• 1.OA.5 Relate counting to addition and subtraction (e.g., by counting on 2 to add 2). (Pyramid-Sham-Bo)
  • 1.OA.6 Add and subtract within 20, demonstrating fluency for addition and subtraction within 10. Use strategies such as counting on; making ten (e.g., 8 + 6 = 8 + 2 + 4 = 10+ 4 = 14); decomposing a number leading to a ten (e.g., 13 - 4 = 13 - 3 - 1 = 10 - 1 = 9); using the relationship between addition and subtraction (e.g., knowing that 8 + 4 = 12, one knows 12 - 8 = 4); and creating equivalent but easier or known sums (e.g., adding 6 + 7 by creating the know equivalent 6 + 6 + 1 = 12 + 1 = 13). (World War 5)
  • 2.NBT.5 Fluently add and subtract within 100 using strategies based on place value, properties of operations, and/or the relationship between addition and subtraction. (Ice Towers, Martian Chess)
  • 7.SP.5 Understand that the probability of a chance event is a number between 0 and 1 that expresses the likelihood of the event occurring. Larger numbers indicate greater likelihood. A probability near 0 indicates an unlikely event, a probability around 1/2 indicates an event that is neither unlikely nor likely, and a probability near 1 indicates a likely event. (Black ICE, Give or Take, Hijinks, Ice Dice, Looney Ludo, Pharaoh, Powerhouse, Treehouse, World War 5)
  • 7.SP.6 Approximate the probability of a chance event by collecting data on the chance process that produces it and observing its long-run relative frequency, and predict the approximate relative frequency given the probability. (Black ICE, Give or Take, Hijinks, Ice Dice, Looney Ludo, Pharaoh, Powerhouse, Treehouse, World War 5)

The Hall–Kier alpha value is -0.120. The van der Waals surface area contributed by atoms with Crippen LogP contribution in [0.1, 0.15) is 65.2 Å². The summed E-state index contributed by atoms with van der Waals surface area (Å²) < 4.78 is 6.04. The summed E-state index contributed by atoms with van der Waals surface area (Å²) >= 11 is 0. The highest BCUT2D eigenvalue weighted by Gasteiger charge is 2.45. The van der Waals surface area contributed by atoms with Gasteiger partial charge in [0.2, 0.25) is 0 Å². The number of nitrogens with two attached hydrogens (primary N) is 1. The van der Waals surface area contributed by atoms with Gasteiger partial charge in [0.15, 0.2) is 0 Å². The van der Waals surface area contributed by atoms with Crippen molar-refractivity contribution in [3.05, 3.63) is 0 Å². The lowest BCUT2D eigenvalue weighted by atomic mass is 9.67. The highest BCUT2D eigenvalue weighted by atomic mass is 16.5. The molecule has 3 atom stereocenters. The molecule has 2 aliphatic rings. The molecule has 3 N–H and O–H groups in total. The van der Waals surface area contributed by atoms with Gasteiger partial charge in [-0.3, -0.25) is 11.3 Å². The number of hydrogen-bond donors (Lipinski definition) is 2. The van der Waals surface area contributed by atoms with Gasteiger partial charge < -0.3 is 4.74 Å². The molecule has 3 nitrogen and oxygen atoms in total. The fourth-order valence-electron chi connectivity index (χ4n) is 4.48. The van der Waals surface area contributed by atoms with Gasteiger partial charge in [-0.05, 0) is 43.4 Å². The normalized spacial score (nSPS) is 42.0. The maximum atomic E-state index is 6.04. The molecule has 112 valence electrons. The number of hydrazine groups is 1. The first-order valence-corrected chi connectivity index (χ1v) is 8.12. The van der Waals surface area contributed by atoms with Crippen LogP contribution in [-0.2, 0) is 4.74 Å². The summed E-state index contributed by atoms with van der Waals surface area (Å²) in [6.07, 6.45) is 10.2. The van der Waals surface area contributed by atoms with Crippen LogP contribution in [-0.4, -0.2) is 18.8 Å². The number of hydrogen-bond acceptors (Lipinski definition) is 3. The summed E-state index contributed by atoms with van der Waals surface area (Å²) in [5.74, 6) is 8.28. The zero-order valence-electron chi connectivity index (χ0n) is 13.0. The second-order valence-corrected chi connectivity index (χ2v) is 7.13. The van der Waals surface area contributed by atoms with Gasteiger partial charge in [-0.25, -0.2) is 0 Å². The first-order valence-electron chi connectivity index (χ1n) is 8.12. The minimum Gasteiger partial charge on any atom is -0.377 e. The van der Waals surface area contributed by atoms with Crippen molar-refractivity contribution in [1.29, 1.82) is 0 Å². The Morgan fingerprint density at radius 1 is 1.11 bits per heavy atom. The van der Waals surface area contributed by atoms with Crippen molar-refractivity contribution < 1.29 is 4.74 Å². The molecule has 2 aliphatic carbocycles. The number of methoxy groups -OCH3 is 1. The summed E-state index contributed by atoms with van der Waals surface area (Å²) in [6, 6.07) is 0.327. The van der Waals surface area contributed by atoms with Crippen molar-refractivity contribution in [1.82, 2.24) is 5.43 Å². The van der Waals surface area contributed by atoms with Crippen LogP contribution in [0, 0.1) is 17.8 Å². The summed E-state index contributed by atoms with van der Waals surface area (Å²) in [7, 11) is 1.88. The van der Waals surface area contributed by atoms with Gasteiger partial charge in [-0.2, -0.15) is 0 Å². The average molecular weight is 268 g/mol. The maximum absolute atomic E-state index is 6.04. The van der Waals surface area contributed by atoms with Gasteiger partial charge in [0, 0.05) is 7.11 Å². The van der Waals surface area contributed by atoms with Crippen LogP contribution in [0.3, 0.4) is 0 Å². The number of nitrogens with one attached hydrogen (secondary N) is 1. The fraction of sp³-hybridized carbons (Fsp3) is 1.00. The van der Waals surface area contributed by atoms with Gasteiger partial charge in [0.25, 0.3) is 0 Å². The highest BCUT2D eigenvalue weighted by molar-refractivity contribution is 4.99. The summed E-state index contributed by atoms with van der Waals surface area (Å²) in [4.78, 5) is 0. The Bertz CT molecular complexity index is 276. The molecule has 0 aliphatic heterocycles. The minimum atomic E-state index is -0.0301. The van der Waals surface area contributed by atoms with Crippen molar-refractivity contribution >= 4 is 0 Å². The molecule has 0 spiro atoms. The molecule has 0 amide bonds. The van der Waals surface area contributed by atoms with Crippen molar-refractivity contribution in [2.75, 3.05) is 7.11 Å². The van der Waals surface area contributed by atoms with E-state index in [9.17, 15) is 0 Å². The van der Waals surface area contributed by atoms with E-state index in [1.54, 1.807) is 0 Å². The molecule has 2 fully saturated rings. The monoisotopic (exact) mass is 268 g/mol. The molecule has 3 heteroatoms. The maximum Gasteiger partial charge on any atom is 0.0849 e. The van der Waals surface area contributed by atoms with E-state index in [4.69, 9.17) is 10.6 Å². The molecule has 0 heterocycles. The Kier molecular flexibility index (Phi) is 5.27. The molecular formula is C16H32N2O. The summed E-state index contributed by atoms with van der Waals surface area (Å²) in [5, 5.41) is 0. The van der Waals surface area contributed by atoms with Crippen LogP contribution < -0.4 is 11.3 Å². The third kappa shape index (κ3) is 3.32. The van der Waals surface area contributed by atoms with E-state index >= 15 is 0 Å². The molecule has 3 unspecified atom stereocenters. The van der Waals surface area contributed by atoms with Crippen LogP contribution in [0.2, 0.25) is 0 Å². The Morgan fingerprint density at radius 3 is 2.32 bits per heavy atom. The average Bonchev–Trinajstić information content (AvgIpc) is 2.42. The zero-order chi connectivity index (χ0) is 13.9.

• 7.SP.7 Develop a probability model and use it to find probabilities of events. Compare probabilities from a model to observed frequencies; if the agreement is not good, explain possible sources of the discrepancy. (Black ICE, Give or Take, Hijinks, Ice Dice, Looney Ludo, Pharaoh, Powerhouse, Treehouse, World War 5)
  • 7.SP.8 Find probabilities of compound events using organized lists, tables, tree diagrams, and simulation. (Black ICE, Ice Dice, Looney Ludo, Pharaoh, World War 5) 

Specific Subject-Matter Content:

  • Compare and Classify Objects
  • Relative Positions
  • Counting
  • Greater Than, Less Than
  • Adding at a variety of different levels
  • Visual-Spatial and Visual-Tactile Skills
  • Very Basic Geography (Continents)
  • Probability of both simple and compound events 

Critical Thinking Development:

  • CT1 Inquisitiveness, with a commitment to inquiry that is active, engaged, purposeful, disciplined, open-minded, and skillful. 
  • CT2 A commitment to thoughtful and persistent metacognitive reflection with the aim of improving one’s thinking and self- regulation of that thinking.
  • CT3 The ability to discover through experience, observation, reading, and listening a breadth and depth of knowledge that can inform critical thinking.
  • CT4 The ability to gather, organize, and synthesize that knowledge so as to create conceptual frameworks and viable generalizations.
  • CT5 The ability to recognize relationships and connections, see relevance and significance, and understand context.
  • CT6 The ability to use creativity, intuition, and imagination to view information from different perspectives, think in novel ways, and gain valuable insights. 
  • CT7 The ability to use deductive and inductive logic and reasoning to reach rational conclusions and interpretations of data.
  • CT8 The ability to systematically analyze and evaluate evidence and test hypotheses using appropriate methods, techniques, and criteria.
  • CT9 The ability to recognize ambiguities, assumptions, biases, beliefs, distortions, errors, misinformation, prejudice, propaganda, self-deception, and subjectivity that may compromise accuracy and credibility.